Yet, because the theory of general relativity describes the Universe and the effects of gravity very well, at least on a local scale, if there is a fifth force it must be well hidden on localized scales.

This “screening” only fails on the largest scales where we can see the accelerating expansion of the Universe. 

The key to solving this mystery and discovering this “screening mechanism” may lie in an excess of signals detected by Xenon1T in 2020. 

Has Xenon1T Discovered the Mechanism That Has Been Hiding a Fifth Force of Nature?

This signal excess was initially attributed to axions, hypothetical light particles that could be dark matter, produced by the Sun.

XENON1T, xenon1t, dark energy, dark matter, universe, matter, universe expansion

Image Credit: Nasky/Shutterstock.com

The issue with that explanation is that if the signal was down to axions created by our star, then our concept of how larger stars evolve is very wrong. 

What the University of Cambridge team suggests is that the excess signal was actually dark energy particles coupling with photons in the Sun’s strong magnetic fields, a conclusion they arrived at by creating a model around a screening mechanism called chameleon screening.

The advantage of this screening mechanism is that it stops the production of dark energy particles in very dense objects, avoiding the problems in stellar evolution presented if the excess is axions.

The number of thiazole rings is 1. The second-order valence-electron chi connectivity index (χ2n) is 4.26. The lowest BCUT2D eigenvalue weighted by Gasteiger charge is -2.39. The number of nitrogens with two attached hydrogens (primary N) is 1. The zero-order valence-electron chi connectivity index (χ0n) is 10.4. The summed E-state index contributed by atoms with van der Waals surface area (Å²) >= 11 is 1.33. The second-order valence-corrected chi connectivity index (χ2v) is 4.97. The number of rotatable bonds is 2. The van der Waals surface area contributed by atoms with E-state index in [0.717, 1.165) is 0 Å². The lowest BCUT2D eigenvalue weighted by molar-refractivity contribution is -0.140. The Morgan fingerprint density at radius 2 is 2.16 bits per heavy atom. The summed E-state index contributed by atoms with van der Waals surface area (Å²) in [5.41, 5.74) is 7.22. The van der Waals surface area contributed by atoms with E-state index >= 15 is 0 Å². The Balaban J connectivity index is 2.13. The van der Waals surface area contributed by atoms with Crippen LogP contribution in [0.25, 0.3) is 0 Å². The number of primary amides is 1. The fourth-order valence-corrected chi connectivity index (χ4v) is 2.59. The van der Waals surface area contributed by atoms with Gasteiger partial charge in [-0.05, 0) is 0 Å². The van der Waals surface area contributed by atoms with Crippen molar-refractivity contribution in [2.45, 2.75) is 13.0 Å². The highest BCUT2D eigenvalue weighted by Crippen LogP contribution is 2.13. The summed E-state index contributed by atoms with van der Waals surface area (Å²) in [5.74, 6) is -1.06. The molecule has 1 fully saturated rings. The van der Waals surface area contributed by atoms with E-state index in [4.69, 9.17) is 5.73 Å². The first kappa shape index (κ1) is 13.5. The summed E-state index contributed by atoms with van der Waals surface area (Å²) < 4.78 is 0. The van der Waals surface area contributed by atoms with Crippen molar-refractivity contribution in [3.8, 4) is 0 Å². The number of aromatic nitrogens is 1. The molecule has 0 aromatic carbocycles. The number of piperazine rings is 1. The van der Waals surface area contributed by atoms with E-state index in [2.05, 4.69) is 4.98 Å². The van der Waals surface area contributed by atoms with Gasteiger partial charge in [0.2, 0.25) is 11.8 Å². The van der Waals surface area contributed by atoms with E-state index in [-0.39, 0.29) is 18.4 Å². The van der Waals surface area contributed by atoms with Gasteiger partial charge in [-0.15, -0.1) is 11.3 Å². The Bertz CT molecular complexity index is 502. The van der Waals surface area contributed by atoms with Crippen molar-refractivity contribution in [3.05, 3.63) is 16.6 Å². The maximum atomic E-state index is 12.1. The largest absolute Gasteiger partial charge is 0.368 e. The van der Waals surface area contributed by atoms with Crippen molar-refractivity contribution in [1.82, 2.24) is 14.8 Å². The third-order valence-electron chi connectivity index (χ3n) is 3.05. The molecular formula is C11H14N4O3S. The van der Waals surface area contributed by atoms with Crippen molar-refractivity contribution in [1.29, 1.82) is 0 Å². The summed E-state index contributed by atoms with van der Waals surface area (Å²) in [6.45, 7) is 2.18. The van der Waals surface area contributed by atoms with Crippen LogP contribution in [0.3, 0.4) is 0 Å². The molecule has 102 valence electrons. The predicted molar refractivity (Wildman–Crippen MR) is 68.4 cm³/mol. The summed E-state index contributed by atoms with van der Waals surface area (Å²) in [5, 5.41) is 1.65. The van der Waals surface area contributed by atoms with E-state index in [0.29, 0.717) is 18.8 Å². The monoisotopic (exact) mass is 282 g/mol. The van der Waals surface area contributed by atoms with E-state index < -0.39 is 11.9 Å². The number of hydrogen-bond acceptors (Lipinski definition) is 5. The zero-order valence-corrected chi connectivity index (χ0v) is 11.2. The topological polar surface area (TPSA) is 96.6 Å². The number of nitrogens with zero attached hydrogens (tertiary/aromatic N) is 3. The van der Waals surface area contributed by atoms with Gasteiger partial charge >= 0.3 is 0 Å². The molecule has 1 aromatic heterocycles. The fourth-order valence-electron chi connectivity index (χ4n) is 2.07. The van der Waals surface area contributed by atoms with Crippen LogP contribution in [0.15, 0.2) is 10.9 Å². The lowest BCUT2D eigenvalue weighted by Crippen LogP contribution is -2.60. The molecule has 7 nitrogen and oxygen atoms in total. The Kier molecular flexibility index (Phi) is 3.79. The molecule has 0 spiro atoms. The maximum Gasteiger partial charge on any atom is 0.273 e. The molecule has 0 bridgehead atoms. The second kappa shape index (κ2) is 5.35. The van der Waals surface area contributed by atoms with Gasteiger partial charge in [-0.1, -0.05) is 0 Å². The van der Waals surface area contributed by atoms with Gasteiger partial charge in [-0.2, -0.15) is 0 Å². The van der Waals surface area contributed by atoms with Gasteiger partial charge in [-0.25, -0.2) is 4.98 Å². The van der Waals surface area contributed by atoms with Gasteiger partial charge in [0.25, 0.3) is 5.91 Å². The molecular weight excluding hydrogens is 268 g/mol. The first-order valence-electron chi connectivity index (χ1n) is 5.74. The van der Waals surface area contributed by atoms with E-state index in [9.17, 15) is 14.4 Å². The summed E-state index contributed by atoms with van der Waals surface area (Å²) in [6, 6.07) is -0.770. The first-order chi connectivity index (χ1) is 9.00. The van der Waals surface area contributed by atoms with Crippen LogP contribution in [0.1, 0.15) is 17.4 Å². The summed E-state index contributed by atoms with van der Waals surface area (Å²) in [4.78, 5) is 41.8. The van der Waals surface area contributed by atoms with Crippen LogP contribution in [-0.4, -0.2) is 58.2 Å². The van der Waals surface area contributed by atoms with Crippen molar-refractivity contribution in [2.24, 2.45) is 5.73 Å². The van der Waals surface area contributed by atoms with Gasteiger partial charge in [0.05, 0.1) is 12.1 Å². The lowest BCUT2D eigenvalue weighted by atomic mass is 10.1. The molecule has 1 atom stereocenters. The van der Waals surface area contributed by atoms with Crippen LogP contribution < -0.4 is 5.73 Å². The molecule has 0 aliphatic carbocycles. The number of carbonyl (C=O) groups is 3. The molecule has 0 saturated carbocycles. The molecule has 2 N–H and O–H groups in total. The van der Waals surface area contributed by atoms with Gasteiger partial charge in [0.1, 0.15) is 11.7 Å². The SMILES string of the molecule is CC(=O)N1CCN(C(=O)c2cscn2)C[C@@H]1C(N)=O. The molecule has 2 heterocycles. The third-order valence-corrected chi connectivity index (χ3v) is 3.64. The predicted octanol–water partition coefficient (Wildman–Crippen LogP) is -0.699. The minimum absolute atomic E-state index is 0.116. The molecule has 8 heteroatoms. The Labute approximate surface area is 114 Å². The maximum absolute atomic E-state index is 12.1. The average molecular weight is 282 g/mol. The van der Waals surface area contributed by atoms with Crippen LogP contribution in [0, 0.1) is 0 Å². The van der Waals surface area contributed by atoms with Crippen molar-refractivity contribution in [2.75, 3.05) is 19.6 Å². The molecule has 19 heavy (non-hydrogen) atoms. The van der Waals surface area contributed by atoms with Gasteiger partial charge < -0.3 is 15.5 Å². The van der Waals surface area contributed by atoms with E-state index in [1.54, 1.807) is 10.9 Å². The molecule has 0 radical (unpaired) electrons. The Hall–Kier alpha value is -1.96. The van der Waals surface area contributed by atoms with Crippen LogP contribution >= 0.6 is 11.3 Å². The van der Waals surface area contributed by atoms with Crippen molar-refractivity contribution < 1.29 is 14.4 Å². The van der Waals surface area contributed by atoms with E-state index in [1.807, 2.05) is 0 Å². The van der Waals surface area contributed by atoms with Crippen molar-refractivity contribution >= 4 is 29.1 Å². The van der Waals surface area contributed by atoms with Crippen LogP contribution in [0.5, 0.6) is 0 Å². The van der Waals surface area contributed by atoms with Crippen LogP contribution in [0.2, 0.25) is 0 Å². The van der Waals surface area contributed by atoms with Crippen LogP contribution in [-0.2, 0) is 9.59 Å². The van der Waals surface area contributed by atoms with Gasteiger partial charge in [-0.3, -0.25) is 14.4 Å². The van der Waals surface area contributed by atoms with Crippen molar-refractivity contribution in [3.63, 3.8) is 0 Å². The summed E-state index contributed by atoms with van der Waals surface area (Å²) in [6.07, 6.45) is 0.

Chameleon screening also separates what happens on the dense scales of the local Universe and what happens in the extremely low density of the Universe at the largest scales.

The researchers then used this model to predict what would happen if dark energy was produced in the tachocline, a region of the Sun where the magnetic fields are particularly strong.

The major takeaway from the team’s findings is that detectors designed to locate dark matter could also be used to probe dark energy.

This relies on whether scientists can convincingly prove the excess signals were not a fluke.

The only way of ruling out such a fluke is by detecting a similar excess again in the future.

If a stronger signal can be found, Xenon1T and similar experiments may soon be shedding light on both dark matter and dark energy.

References and Further Reading

Vagnozzi. S., Visinelli. L., Brax. P., et al, (2021), “Direct detection of dark energy: The XENON1T excess and future prospects,” Physical Review D, journals.aps.org/prd/abstract/10.1103/PhysRevD.104.063023

Aprile. E., Aalbers. J., Agostini. F., et al, (2020), “Excess Electronic Recoil Events in XENON1T,” https://arxiv.org/abs/2006.09721

Disclaimer: The views expressed here are those of the author expressed in their private capacity and do not necessarily represent the views of AZoM.com Limited T/A AZoNetwork the owner and operator of this website. This disclaimer forms part of the Terms and conditions of use of this website.

Robert Lea

Written by

Robert Lea

Robert is a Freelance Science Journalist with a STEM BSc. He specializes in Physics, Space, Astronomy, Astrophysics, Quantum Physics, and SciComm. Robert is an ABSW member, and aWCSJ 2019 and IOP Fellow.